Furthermore, many PHE projects are connected to marine and fresh-water ecosystems (with livelihoods connected to sustainable fishing and population pressures being on fish stocks). To help PHE go to scale, we want to highlight that it is appropriate for a diversity of ecosystems and habitats, not just coastal communities. Rural marginalized Namibian communities, far from the sea and relying on their arid lands to eke out a meagre living, are also appropriate communities for PHE. Launching a PHE project with CCF would therefore serve both programmatic, advocacy, and publicity purposes.
How would the pilot program be structured? With CCF handling the livelihood/conservation aspects, which partner or partners would implement the family planning component?
It is a fundamental to us that just as family planning nurses don’t do conservation, conservation NGOs don’t do contraception. The Margaret Pyke Trust has developed an institutional family planning training methodology known as USHAPE. We could ourselves be the reproductive health partner if we were to gain funding; if we were able to get funding for a larger health organization we would connect CCF with one of the organizations which are respected.
What advice would you give to other organizations considering a PHE approach?
The absolutely fundamental point for us is that if the health sector wants to convince another sector (whatever that sector is), it is not good enough to use health arguments for why they should work with us. Of course family planning is good for SDG 3 and SDG 5, but conservation NGOs don’t work under those SDGs. We need to learn about the SDGs they do work under, learn about their treaties, their frameworks, their strategies, their missions, their priorities, and then adapt our arguments for family planning to fit under them.
The absolutely fundamental point for us is that if the health sector wants to convince another sector (whatever that sector is), it is not good enough to use health arguments for why they should work with us. Of course family planning is good for SDG 3 and SDG 5, but conservation NGOs don’t work under those SDGs. We need to learn about the SDGs they do work under, learn about their treaties, their frameworks, their strategies, their missions, their priorities, and then adapt our arguments for family planning to fit under them. It wouldn’t work for conservationists to tell us, “you should do PHE, it leads to more people supporting sustainable fishing and helps fish stocks,” because our mission is not to conserve fish. If conservationists were to say, “you should do PHE, it leads to more men engaging in reproductive health, and we have strong community relations that could facilitate your program,” that might work. That second argument means they have learned that male engagement is important to us. We need to learn what is important to them.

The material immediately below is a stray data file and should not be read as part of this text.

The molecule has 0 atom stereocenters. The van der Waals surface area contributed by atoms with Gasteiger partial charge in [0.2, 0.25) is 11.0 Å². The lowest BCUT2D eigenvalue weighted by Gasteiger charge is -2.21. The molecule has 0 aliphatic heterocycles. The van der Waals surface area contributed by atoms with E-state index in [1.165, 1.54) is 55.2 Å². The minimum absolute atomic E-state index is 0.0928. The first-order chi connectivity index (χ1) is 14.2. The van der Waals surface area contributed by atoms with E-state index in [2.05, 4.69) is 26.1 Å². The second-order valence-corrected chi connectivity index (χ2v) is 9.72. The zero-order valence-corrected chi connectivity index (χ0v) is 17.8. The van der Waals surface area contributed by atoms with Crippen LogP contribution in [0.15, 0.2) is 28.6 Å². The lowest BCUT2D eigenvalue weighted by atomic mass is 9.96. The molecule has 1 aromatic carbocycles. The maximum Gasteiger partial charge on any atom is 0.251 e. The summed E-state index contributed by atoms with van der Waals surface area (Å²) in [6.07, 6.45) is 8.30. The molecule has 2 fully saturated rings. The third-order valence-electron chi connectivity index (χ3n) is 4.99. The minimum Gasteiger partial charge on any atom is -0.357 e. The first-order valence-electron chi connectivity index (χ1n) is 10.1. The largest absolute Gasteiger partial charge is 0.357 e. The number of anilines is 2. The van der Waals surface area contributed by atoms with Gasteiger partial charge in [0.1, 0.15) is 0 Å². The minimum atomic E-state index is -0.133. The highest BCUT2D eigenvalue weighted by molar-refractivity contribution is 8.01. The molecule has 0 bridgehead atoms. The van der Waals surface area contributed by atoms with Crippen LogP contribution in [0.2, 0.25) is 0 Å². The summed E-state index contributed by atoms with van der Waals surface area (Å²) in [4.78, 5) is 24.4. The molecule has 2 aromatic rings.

The sector we have chosen to focus on is the conservation sector, and that means we must (and are) learning about what arguments convince them, not what arguments we are most used to. It is because of this that a British zoo is funding our family planning training program at Bwindi Community Hospital; that the UK government Department for Environment, Food & Rural Affairs (not DFID) is funding us to design the PHE project in a different part of Uganda with the International Crane Foundation, Endangered Wildlife Trust, and Nature Uganda; and that we were able to set up our first PHE project with the Endangered Wildlife Trust in South Africa. Advocates undertaking cross-sector advocacy need to be more aware of the other sector to be successful.